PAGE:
D’var Torah: Parshat Ki Tavo

Rabbi Michael Silbert
September 9, 2017

Rabbi anina said: I have learned much from my teachers and even more from my friends, but from my students I have learned more than from all of them. ­­­­ Babylonian Talmud, Ta’anit 7a

I taught Hebrew School to sixth graders for a number of years and each year when I would meet a new class in the Fall at the beginning of the academic year, the Jewish calendar would put us on course to approach the High Holidays. I developed a routine of telling the students every year that starting in Elul – the month before the High Holidays – we recite Psalm 27 in our daily prayers, highlighting the passage:

אחת שאלתי מאת ה׳ שבתי בבית ה׳ כל ימי חיי
The one thing – the only thing – that I ask of God is to let me live in God’s house all the days of my life Psalm 27:4

I find this an incredibly moving and stirring passage:

The one thing – the only thing – that I ask of God is to let me live in God’s house all the days of my life

Incredibly moving, and yet I’m never sure that I fully understand it, so I would ask my sixth graders to help me understand it.

One of the answers I got was:

“God’s house is the world, the universe, that God gives us to live in, which means that we are responsible for the environment while we are here. So it means that we have to take care of the environment!”

Another somewhat related answer was:

“We are guests in God’s home. When we are guests in anyone’s home, we need to treat their home and everything in it, with respect. We don’t trash the furniture or leave things lying around. We clean up after ourselves and leave the home untouched.”

Sixth graders. Kids say the darndest things.  But from my students I have learned more than from all of them.

Twelve-year-olds, when given the chance, have the capacity to read into the psalms messages of what it means to be a custodian of God’s universe, what it means to yearn for God’s companionship, what it means to want to be enveloped by the כנפי השכינה, by the loving wings of God’s presence. What it means to be in a partnership with God.

It’s right there if we look for it: both the phenomenal depth and spiritual capacity of sixth graders, and also the opportunity for our own partnership with God. But as we all know, there are a lot of distractions, there’s a lot of noise in our busy daily lives, and so we forget. We forget to pay attention to the messages and to the longings of our souls, we forget what we really yearned for when the chips were down, we forget how much we wanted to live in God’s house, we forget how much we wanted to be in a partnership with God, and we become occupied and preoccupied with the demands of the world around us so that we forget all about the deeper meaning of this world around us and our place in it.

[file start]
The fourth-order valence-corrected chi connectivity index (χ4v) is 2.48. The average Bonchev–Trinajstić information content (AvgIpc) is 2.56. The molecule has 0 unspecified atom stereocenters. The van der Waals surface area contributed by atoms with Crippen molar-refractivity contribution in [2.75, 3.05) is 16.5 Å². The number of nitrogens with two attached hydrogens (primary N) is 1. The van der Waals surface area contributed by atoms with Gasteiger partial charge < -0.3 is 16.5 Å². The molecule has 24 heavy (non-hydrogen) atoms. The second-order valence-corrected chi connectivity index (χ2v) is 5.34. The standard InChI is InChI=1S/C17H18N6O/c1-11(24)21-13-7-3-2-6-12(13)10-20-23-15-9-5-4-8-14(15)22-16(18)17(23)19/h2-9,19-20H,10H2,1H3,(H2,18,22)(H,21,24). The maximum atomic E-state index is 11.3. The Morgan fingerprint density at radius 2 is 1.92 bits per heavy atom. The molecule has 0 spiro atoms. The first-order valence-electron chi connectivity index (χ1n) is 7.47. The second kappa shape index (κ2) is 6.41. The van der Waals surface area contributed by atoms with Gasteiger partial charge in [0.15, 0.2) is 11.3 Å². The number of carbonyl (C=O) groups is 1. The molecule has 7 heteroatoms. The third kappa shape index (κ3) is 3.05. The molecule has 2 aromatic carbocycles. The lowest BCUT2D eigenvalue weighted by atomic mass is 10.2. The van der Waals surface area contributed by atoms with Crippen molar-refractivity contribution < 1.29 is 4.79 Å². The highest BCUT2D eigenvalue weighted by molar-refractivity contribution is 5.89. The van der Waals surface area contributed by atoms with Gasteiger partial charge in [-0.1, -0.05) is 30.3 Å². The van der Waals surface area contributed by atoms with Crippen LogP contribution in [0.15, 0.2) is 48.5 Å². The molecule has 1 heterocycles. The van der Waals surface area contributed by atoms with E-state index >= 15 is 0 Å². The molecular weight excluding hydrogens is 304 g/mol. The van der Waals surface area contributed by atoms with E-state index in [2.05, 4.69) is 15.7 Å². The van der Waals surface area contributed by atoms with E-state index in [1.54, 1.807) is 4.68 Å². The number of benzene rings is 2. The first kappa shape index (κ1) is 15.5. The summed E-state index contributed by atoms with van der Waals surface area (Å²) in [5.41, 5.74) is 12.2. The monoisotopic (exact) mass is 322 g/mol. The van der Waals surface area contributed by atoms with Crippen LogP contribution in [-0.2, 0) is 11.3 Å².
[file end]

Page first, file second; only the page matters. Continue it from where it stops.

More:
But getting distracted and preoccupied is not a new phenomenon for human beings. Yes, the 21st century is like none that ever came before it in terms of its complexity and  technology and the flood – the deluge – of information constantly coming our way. I get it. But in reality, humankind is no different – we behave no differently as a species today than we ever have. We’ve always been prone to distractibility, to losing ourselves in what we’re doing, to becoming extremely involved in the daily grind. Today’s Facebook or production goals or end-of-year report in the information age is simply the equivalent of the concerns of yesteryear in agrarian society with a bug that’s eating away at the crops, with a stubborn sheep or goat that keeps on getting away from the flock, with a fence that a neighbor keeps on moving, with the rain – too much, too little, too soon, too late. You name it.

We get distracted. It’s in our nature, our DNA. We forget to pay attention to the higher or deeper meaning universe. It’s as if we live two parallel lives: one in the earthly, material world, and another in a spiritual universe, and we just cannot seem to learn how to integrate them and merge them: the life of the daily grind and the life of the deeper, inner self; the life of the superficial and then the life of the soul and spirit that yearns for the comfort of knowing that we are living in God’s house, that we are living in an active relationship and partnership with God.

It turns out that we need reminders – we’ve always needed reminders – to return to that place. The kind of reminders that are built-in to the structure of Jewish life and which help us integrate the different aspects of ourselves in order to bring us back to that place, if we are open to it.

Ki Tavo this morning begins with a seemingly pedestrian description of rituals surrounding the yield of the first harvest of fruits in the Promised Land of Israel. And if we scratch away even gently at the surface, we uncover magnificent and inspiring lessons about the importance of acknowledging our own achievements while needing to retain a sense of humility and of the collective good. 

This parasha speaks of the virtue of personal property and prosperity – very real and concrete stuff – yet balances this with a sense of community and responsibility towards society; opportunities we have to heal this world, to tend to God’s house, by making life better for others.  These themes are interwoven with reminders to step outside our personal contexts and realities and to remember that we are part of something greater which brings us back to our relationship with God and the role we play in manifesting God’s divine spark in this world. Each one of us.

When our distant, distracted selves hear that each of us has a personal relationship with God and that each of us plays a role in manifesting God’s diving spark in the world, it might even sound odd. Absurd. Like someone speaking to us in a foreign language. “Who, me?! Play a role in manifesting God’s divine spark in the world? Nah. That’s not my thing.”

It’s not me unless I choose it to be me. We all have a role to play. The opening sentences of Ki Tavo instruct the Jewish people, collectively, to gather the first fruits once they have conquered and settled the land of Israel, and to praise God for these fruits.  This obligation also applies to subsequent generations of Jews, even those who have not themselves conquered and settled the land of Israel.